FIG. 6 shows a volume register for specifying sound volume of the ADPCM decoder. Each channel of the ADPCM decoder is controlled in volume for right and left. When each of the registers D5 to D0 is set at "3F (hexa)," the maximum volume is obtained. One register value corresponds to an attenuation amount of -1.5 dB, and the register value "1C (hexa)" corresponds to the maximum attenuation amount -52.5 dB. When the register value is set at 1B to 00, no sound is obtained.

FIG. 7 shows control registers contained in the control unit for controlling the operation of the ADPCM decoder.

FIG. 7(1) shows a reproduction mode register for holding data that specify a sampling frequency and a start timing for data transmission.

FIG. 7(2) shows a data buffer control register for holding data that specify an interrupt operation and a condition of a memory storing sound data to be transmitted to the ADPCM decoders #1 and #2.

FIG. 7(3) shows a start address register for holding data that specify a start address of data to be read from the memory.

FIG. 7(4) shows an end address register for holding data that specify an end address of data to be read from the memory.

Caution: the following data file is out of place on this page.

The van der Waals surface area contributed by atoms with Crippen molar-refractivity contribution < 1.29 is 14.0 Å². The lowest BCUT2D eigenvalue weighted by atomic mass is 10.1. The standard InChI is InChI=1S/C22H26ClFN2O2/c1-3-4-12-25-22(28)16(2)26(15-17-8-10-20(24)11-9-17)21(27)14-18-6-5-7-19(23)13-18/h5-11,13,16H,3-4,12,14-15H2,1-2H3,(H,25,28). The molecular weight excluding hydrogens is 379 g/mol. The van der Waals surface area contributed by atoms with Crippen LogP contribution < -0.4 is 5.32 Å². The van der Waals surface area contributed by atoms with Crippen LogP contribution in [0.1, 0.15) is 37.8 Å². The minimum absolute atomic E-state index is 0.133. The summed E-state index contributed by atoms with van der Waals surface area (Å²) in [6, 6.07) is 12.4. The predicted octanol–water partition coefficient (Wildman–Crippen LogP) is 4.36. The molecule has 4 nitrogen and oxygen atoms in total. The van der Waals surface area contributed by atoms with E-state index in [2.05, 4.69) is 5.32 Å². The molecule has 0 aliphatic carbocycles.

FIG. 7(5) shows a half address register for holding data that specify an address for an interrupt operation.

FIG. 7(6) shows a status register for holding data that specify conditions of data transmission from the ADPCM decoders.

The PSG employs a waveform memory system, by which waveforms are generated for each channel in accordance with the contents of a waveform register, a waveform of each period being formed by 5 bits×32 words.

FIG. 8 shows a register unit for holding data that specify the operations of the PSG.

FIG. 8(1) shows a channel select register R0 for holding data that specify a channel address.

FIG. 8(2) shows a main volume register R1 for holding data that specify the whole volume of sound generated by mixing sounds of all the channels. In response to LMAL and RMAL, left and right outputs are controlled, respectively. Each of the LMAL and RMAL is defined by 4 bits, and has the maximum volume when "F (hexa)" set thereat. A value 1 corresponds to an attenuation width of -3 dB.